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Why do human babies have rights?

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The scientific answer to this is obvious. I'm interested in the view of Objectivists.

Ayn Rand distinguishes humans from animals by the humans' ability to choose life, as opposed to living by instinct. Babies live wholly by instinct just like animals. The age of 7 is the classically accepted "age of reason," and from my personal observations of children, I think that is a fairly accurate average for when a child gains the ability to choose life rather than simply live by instinct. Of course, this ability is gained by degrees, not necessarily all at once in an epiphany.

The only way that I can see to classify babies as human would be to grant them a special exception based on their future potential of becoming human. However, I'm aware that Objectivism, in other areas at least, rejects the equivalance of potenialities with realities. What is the tack taken by Rand or other Oists?

Edited by Myrtok
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Well, as you indicate, the rigorous definition of "human" is obviously the scientific definition.

When Rand discusses what distinguishes humans from animals, she is distinguishing the characteristic mode of living and supporting one's life. Infants of any species are a special case in that they are generally incapable of supporting themselves. Thus, Rand's statements about morality and what is appropriate to a person generally apply to adults, or children old enough to begin asking the questions relevant to charting one's own course through life. She was not attempting to put forth an alternate definition of "human;" she was merely attempting to clarify the difference in modes of living between grown humans and other animals.

Babies are most certainly classified as human; Rand wasn't trying to replace a rigorous scientific classification system. Her interest was in what moral codes are proper to a human being who is capable of choosing between different moral options. In addressing this question, obviously she focused on people who are capable of choice, which excludes infants, people in vegetative states, etc. The point to take away is not that these people are not human, but rather that the moral questions that we need to ask are not relevant to them (or not yet, in the case of infants).

Edited by Dante
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The original question occured to me while I was scanning through other forum posts and discovered that Rand was unable to forumlate a rational justification for animal rigts, despite her desire to do so. This seems to be based on the reasoning that animals are not volitional beings. The fact that animals have no volition means they have no right to life, nor even any rights that should prohibit a man from torturing them. I am trying to discover within that frame of reasoning some justification for a government to use force against a person who is torturing a baby without resorting to the fact that the baby has the potential of eventually becoming a volitional being.

Perhaps I was unclear in my original post. By "human" I meant the philosophical, objectivist definition of a being that has life and volition.

Edited by Myrtok
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What you're really looking to get at is the justification of rights for human babies, not questioning if they actually are humans. :P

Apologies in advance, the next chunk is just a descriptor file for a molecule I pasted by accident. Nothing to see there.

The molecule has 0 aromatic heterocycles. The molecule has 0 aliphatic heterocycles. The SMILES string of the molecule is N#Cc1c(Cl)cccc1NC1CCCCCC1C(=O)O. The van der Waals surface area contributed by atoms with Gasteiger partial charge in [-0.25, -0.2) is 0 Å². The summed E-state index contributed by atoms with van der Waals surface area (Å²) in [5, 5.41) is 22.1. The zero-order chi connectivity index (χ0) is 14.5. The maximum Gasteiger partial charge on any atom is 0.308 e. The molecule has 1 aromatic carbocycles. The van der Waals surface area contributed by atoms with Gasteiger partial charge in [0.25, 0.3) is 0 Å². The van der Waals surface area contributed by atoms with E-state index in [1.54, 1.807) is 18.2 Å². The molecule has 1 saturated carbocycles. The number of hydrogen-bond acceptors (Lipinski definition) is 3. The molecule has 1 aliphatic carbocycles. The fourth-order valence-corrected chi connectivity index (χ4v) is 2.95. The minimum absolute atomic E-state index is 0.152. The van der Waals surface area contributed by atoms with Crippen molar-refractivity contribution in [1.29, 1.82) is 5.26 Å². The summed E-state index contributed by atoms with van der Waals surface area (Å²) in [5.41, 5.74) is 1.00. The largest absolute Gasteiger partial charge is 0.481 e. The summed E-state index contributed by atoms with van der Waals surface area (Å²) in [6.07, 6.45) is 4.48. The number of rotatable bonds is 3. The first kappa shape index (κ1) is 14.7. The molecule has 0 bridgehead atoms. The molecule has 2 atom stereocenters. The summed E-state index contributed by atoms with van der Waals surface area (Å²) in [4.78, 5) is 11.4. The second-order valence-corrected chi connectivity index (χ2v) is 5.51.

When babies are born, they lack two things adult humans generally have - a lot of physical capacities, and mental content that they have accrued over years and years of observations and thought in their lives. What babies do not lack though is the basic rational faculty. That rational faculty which they do have is what rights are based upon.

Babies of course cannot and should not be expected to go about making their own way in the world like any adult human though because as I said earlier, they lack the observations that adults have had over time to be able to make good use of their rational faculty and they lack the physical capacity to to act on much of any thoughts even that they may have for quite a while. This is why babies and children have some basic rights, like their right to life and not to be tortured or anything like that, but they do not have some of the same rights adults do, like to not be locked in a room without their consent. They have rights to what they currently have the capacity for, but other things that they need and otherwise would have capacities for if they were adults, are designated to some adult volunteer or volunteers to take care of on their behalf.

Animals on the other hand do not just lack some of our physical capacities and content, they lack the basic rational faculty itself. They aren't just at some present disadvantage that they can be expected to at least largely overcome just given some time, they are a fundamentally differently operating thing. From birth, these other animals are already possessing of their fundamentally different nature, their different way to survive. Babies don't actually start off surviving primarily on instincts, but automated reflex and care from other human beings and those other human being's rationality. Animal babies though may learn to mimic some things that are demonstrated to them by older animals at some point, but they've got instincts that are their characteristic way to survive built into them from the start and that is what they've got to direct them primarily from the start and from that point on. It's like how many animals don't really need to learn to walk, within minutes of birth they may get up and start walking, perhaps a bit feebly at first, but still, walking right off the bat.